President Trump wants to dramatically reshuffle U.S. forces in Europe to chastise Germany for not spending enough on defense, but that and a range of other foreign policy pushes by the president are likely to fall by the wayside if presumptive Democratic nominee Joseph R. Biden wins the White House in November.
Mr. Biden would seek to cancel a slate of key Trump initiatives, including the U.S. withdrawal from the Iran nuclear and Paris climate deals, as well as the planned U.S. exit from the World Health Organization, political analysts say.
While speculation is rampant over how the Democrat might overhaul Mr. Trump’s aggressive policy toward China, military insiders say there is little doubt the former vice president would move quickly on the Europe troop realignment issue with the goal of stopping it dead in its tracks.
Pentagon leaders have made it abundantly clear that they intend to move with great caution. They stress that it will take many months to pull nearly 12,000 troops from Germany, move U.S. European Command headquarters from Stuttgart to Mons, Belgium, and take other steps outlined by the Defense Department last month.
The slow process could create a key window of opportunity for Mr. Biden, who likely would cancel — or at least delay and review — many of the Europe moves as part of a broader effort to repair bruised relationships between the U.S. and NATO partners. Such a move would allow the former vice president to put an immediate stamp on military and international affairs.
Specialists say that while Pentagon officials may not be actively slow-walking Mr. Trump’s orders, they may be counting on the creaky wheels of bureaucracy to buy them some time in case the next president abruptly changes course.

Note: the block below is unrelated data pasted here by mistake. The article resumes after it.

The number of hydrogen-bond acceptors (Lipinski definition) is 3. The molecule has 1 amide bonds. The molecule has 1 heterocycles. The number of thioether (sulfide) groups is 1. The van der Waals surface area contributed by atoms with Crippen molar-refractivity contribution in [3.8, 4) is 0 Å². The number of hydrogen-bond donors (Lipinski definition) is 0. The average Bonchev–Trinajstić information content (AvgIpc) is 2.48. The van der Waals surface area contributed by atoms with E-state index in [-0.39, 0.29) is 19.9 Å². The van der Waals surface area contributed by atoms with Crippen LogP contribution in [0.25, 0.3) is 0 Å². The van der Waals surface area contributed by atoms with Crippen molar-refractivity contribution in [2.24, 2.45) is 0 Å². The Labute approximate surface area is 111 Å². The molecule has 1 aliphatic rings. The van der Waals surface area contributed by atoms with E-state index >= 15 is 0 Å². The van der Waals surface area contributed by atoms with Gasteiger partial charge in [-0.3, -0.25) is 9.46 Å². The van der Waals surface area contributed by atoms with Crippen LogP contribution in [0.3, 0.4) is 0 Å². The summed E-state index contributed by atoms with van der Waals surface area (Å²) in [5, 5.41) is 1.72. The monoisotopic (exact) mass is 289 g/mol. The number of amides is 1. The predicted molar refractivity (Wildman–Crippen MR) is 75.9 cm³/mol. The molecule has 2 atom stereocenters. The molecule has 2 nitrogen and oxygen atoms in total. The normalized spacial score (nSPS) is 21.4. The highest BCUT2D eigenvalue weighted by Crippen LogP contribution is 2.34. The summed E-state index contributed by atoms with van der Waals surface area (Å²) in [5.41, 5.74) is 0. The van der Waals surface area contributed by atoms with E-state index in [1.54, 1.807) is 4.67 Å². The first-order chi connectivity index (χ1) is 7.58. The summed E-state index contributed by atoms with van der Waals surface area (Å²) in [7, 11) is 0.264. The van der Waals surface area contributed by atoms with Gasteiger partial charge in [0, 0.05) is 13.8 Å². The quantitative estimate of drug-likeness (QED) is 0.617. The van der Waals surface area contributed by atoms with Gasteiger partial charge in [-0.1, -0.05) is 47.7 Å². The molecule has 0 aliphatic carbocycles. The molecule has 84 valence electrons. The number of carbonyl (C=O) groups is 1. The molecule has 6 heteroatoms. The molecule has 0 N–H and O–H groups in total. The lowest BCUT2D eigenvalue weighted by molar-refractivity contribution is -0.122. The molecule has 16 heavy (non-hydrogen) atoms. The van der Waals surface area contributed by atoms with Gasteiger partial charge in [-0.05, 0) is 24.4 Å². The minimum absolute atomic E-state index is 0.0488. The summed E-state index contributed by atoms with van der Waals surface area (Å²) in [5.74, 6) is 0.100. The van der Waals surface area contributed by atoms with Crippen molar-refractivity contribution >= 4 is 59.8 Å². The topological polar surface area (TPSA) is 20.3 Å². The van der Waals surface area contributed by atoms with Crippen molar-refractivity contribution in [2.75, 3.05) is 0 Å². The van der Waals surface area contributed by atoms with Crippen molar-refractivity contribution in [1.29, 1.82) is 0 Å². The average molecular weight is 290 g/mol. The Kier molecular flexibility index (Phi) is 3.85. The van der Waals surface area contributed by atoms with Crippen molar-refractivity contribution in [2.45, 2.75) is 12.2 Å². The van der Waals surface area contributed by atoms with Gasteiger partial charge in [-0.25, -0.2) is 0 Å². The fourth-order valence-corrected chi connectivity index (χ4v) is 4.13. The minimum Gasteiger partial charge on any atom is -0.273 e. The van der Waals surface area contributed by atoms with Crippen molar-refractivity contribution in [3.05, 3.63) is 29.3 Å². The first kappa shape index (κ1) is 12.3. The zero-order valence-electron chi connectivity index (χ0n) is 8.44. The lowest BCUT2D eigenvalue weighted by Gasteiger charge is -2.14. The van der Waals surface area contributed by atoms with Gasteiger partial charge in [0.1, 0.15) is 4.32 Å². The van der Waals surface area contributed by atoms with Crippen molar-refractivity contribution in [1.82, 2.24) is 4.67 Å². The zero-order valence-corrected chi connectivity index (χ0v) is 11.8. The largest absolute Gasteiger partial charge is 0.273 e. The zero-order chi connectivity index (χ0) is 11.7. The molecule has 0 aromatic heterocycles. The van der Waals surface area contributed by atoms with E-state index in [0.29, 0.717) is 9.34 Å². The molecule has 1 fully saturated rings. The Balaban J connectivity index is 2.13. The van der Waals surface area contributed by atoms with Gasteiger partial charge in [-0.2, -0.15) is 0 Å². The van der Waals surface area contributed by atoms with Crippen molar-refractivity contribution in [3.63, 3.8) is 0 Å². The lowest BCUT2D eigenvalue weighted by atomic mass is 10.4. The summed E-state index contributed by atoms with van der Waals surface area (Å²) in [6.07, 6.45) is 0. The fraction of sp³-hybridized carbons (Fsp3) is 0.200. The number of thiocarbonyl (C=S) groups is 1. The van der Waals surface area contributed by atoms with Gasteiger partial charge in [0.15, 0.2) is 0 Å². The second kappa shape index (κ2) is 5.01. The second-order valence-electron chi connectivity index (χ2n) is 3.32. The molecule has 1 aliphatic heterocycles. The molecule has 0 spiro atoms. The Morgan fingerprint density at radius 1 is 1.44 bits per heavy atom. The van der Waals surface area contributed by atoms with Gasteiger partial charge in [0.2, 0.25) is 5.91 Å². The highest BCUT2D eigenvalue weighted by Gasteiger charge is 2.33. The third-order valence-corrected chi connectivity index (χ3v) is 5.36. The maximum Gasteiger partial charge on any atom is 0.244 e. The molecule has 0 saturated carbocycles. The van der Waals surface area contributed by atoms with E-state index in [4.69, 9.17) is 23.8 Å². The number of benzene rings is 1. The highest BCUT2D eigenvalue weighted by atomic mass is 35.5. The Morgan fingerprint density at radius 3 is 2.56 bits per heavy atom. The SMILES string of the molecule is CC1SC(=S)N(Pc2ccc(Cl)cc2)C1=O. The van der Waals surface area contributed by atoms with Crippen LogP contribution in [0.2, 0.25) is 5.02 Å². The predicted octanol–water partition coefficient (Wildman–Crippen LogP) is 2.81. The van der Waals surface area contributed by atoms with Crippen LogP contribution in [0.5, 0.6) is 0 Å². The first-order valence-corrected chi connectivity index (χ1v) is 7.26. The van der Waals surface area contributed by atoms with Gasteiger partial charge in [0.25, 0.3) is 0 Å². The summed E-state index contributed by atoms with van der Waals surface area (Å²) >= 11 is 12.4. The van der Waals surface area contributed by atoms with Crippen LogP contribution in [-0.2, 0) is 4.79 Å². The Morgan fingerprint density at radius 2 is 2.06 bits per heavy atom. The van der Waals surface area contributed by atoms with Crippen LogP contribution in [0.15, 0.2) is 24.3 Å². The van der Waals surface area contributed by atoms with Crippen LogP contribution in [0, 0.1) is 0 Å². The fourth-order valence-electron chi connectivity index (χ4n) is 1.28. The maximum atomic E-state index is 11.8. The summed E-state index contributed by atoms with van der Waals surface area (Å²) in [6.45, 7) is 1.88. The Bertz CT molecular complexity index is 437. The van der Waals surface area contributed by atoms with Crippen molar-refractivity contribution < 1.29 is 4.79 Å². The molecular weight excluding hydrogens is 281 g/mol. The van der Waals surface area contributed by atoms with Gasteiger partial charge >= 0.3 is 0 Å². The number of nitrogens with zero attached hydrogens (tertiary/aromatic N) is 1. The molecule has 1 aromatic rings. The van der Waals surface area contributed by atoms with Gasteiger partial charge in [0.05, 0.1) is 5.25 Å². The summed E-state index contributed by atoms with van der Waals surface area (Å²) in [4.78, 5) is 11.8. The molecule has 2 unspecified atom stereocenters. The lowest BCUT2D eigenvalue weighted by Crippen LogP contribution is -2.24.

“There’s a lot of steps to be taken first, and there’s a lot of planning that’s got to be done and monies that have to be found and negotiations to be done,” said Jim Townsend, who was deputy assistant secretary of defense for European and NATO policy during the Obama administration.
“This isn’t going to happen tomorrow,” Mr. Townsend said. “A lot of times, the people in the system who know this is bollocks, they know it’s going to take a while … and they’re relying on the system to kill it.
“It will be slow-walked,” he added, “but not because they’re doing it on purpose.”
Other aggressive Trump foreign policy shifts, such as the American withdrawal from several key international defense treaties and a planned U.S. exit from the World Health Organization, could be reversed in just the first few weeks of a hypothetical Biden presidency.
Analysts say Mr. Biden and his foreign policy team would seek quickly to resurrect American participation in the Paris climate accord and the Iran nuclear deal — two landmark accomplishments of the Obama administration that Mr. Trump has scrapped.
U.S. troops in Europe
As part of the Trump administration’s policy announced last month, the number of U.S. troops in Germany will drop from 36,000 to about 24,000. Some of the forces will return home, some will move to Italy and some will rotate farther east to better protect NATO’s border with Russia.
Officials cast the plan as the result of careful consideration and a desire to modernize America’s military footprint in Europe. But Mr. Trump made no secret of the real motivation, undercutting careful efforts by Defense Secretary Mark Esper and other Pentagon officials to cast the policy as the right move for U.S. national security.
“The United States has been taken advantage of for 25 years, both on trade and on the military,” the president said just hours after the Pentagon announced the plan on July 29. “We are protecting Germany. So we’re reducing the force because they’re not paying their bill. It’s very simple: They’re delinquent. Very simple.”
Analysts say the issues of motivation and rationale make all the difference.
Careful military plans that result from years of planning and consultation with allies, they say, naturally will move much faster because the Pentagon understands exactly what the goals are and what national security objectives they are trying to achieve.